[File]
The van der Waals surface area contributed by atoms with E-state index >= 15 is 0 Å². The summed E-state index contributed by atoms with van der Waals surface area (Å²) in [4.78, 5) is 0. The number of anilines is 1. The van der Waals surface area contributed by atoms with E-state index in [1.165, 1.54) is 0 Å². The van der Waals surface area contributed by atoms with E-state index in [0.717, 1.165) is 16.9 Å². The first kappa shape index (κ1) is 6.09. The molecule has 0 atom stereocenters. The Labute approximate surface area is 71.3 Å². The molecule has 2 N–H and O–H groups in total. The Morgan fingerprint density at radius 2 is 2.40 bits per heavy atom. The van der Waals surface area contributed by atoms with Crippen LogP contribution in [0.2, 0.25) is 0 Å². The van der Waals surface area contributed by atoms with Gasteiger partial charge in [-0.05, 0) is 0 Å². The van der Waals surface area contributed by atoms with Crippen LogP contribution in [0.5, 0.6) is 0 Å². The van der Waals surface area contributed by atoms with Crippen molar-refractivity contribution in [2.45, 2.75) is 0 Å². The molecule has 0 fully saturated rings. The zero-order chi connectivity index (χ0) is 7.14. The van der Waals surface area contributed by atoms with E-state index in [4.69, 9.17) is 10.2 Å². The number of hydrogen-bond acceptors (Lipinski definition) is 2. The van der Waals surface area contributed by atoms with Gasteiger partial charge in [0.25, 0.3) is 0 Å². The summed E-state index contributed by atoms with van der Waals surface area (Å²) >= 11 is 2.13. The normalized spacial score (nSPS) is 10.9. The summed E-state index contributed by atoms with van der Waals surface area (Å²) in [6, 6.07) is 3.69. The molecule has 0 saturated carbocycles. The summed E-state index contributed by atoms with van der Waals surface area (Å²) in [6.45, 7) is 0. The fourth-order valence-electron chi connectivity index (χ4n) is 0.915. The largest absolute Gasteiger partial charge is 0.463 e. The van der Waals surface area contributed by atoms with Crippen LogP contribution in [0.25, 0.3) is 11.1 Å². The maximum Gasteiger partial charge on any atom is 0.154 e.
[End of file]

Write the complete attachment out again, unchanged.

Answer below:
The van der Waals surface area contributed by atoms with E-state index >= 15 is 0 Å². The summed E-state index contributed by atoms with van der Waals surface area (Å²) in [4.78, 5) is 0. The number of anilines is 1. The van der Waals surface area contributed by atoms with E-state index in [1.165, 1.54) is 0 Å². The van der Waals surface area contributed by atoms with E-state index in [0.717, 1.165) is 16.9 Å². The first kappa shape index (κ1) is 6.09. The molecule has 0 atom stereocenters. The Labute approximate surface area is 71.3 Å². The molecule has 2 N–H and O–H groups in total. The Morgan fingerprint density at radius 2 is 2.40 bits per heavy atom. The van der Waals surface area contributed by atoms with Crippen LogP contribution in [0.2, 0.25) is 0 Å². The van der Waals surface area contributed by atoms with Gasteiger partial charge in [-0.05, 0) is 0 Å². The van der Waals surface area contributed by atoms with Crippen LogP contribution in [0.5, 0.6) is 0 Å². The van der Waals surface area contributed by atoms with Crippen molar-refractivity contribution in [2.45, 2.75) is 0 Å². The molecule has 0 fully saturated rings. The zero-order chi connectivity index (χ0) is 7.14. The van der Waals surface area contributed by atoms with E-state index in [4.69, 9.17) is 10.2 Å². The number of hydrogen-bond acceptors (Lipinski definition) is 2. The van der Waals surface area contributed by atoms with Gasteiger partial charge in [0.25, 0.3) is 0 Å². The summed E-state index contributed by atoms with van der Waals surface area (Å²) >= 11 is 2.13. The normalized spacial score (nSPS) is 10.9. The summed E-state index contributed by atoms with van der Waals surface area (Å²) in [6, 6.07) is 3.69. The molecule has 0 saturated carbocycles. The summed E-state index contributed by atoms with van der Waals surface area (Å²) in [6.45, 7) is 0. The fourth-order valence-electron chi connectivity index (χ4n) is 0.915. The largest absolute Gasteiger partial charge is 0.463 e. The van der Waals surface area contributed by atoms with Crippen LogP contribution in [0.25, 0.3) is 11.1 Å². The maximum Gasteiger partial charge on any atom is 0.154 e.